Well a great start to the new year, nature’s bounty never ceases to astound me I love discovering new wild free foods, it makes me immensely happy…..
Strolling through the acres of pine forest (Pinus radiata) surrounding my home town yesterday, my supermarket these days searching for what food was on the menu this week I came across a pine that had fallen and as I was scrambling over it I had an inkling of an Idea that the pine nut from the sticky cones must be edible, so I had a go at removing some cones to take home well I wasn’t prepared for this activity and didn’t have the appropriate tool (tomahawk me thinks) for the job so it was tough going I can tell ya, but after some heaving and swearing I managed to remove fifteen or so stubborn resinous cones.
As there wasn’t much else around in that patch I headed home exited at the prospects that I could do something with this abundant resource, so I Googled pine nuts and did a bit of digging, as it so happens the Pinus radiate are well known for their tasty pine nuts.
In the literature they are referred to as Monterey pines but either the trees here aren’t Pinus radiata or the ones they are calling Pinus radiata aren’t the real thing, someone is wrong as the nuts in the pictures on the net are double the size of the ones I have here, but I decided to give it a crack anyway.
I put the cones in the sun for the rest of the afternoon so they opened a bit then after the sun went down I put them in the oven for a while until they were totally open and my house was thick with the smell of pine resin, a pleasant side effect of this process. Once the cones had cooled a bit I banged the cones on the sink until they gave up their nuts, not an easy or quiet task but eventually I got a good lot of nuts out, tiered from all this work I went to bed leaving the task until tomorrow a new day.
I dreamt of pine nuts all night not having really eaten bought pine nut much before I woke up exited to get the job done so I could actually taste them. I winnowed the nut and experimented with de shelling them, the little tease taste of the soft nutty flesh under the hard shell was enough to get my saliva glads working over time, I couldn’t believe the flavour and had a new appreciation of why they are so expensive to buy in shops.
As far as I could tell there was no easy way to remove this shell I couldn’t find any info on the net not for nuts this size they are smaller than small sunflower seeds……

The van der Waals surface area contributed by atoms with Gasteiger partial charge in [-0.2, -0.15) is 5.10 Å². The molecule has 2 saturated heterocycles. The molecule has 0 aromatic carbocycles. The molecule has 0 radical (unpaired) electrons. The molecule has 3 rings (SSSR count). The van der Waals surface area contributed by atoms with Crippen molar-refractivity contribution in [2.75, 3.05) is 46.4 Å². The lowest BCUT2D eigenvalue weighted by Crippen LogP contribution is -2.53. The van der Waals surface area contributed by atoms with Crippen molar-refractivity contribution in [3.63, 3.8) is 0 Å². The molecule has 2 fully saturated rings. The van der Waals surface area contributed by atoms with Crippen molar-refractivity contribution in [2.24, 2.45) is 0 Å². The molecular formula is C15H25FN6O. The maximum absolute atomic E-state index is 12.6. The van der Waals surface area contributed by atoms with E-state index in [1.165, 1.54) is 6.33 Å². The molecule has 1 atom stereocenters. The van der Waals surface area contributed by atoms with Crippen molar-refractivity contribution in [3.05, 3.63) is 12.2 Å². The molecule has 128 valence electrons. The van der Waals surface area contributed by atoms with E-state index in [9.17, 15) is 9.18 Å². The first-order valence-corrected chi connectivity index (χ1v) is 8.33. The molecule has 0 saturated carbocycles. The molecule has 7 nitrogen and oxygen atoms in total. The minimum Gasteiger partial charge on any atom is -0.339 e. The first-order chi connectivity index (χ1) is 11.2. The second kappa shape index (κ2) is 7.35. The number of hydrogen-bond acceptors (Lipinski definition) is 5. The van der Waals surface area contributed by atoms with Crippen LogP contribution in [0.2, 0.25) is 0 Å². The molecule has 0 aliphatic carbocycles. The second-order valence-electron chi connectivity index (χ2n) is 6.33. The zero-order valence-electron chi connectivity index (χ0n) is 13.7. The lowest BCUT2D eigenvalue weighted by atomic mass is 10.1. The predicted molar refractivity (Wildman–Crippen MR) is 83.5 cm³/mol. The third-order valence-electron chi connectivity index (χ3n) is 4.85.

Frustrated but determined I decided to soak them hoping the shell would soften but it didn’t really, so I decide to just grind them up to see if I could get it fine enough that I could eat the shell and all but I didn’t like to result.
Sitting there racking my brain looking at the grey mushy mess I had sitting in front of me I just couldn’t give up on something that was so abundant tasty and so close to home, so just before my head imploded I thought milk!! Like NUT MILK yah I yelped, and after I stopped straining my shoulder from trying to pat myself on the back I watered the mush down and strained it several times until I ended up with a creamy white, nutty with a hint of pine nut milk!
I was so impressed with myself and the result I had to take some strait up to my friends café so she could try it, she suggested we reduce it to see how it would turn out and it was so good it’s like coconut milk with a fresh piney after taste, I’m so over the moon and exited by the prospect of utilizing this abundant wild harvest all around me.
But having said all that and just now making this amazing discovery, it’s just my luck that the company that owns the plantations have decided to log this whole area so I need to pull my finger out and harvest as much as possible before they are all gone, it will take them a coupler years to log them all and then it will be awhile before the new ones they replant have cones again, but it isn’t a big deal there are plenty of pine plantations here in Tassie I will just have to travel a bit to find new patches.
I actually planted these plantations surrounding my home town when I was about fourteen or fifteen and I’m now forty so I’m chuffed that all these years later I am just now getting all these benefits from these plantations, it gives real meaning to the saying you will eventually reap what you sow……….
What an incredible start to my year, I have a feeling it is going to be a wonderfully bountiful gastronomically adventurous year from here…..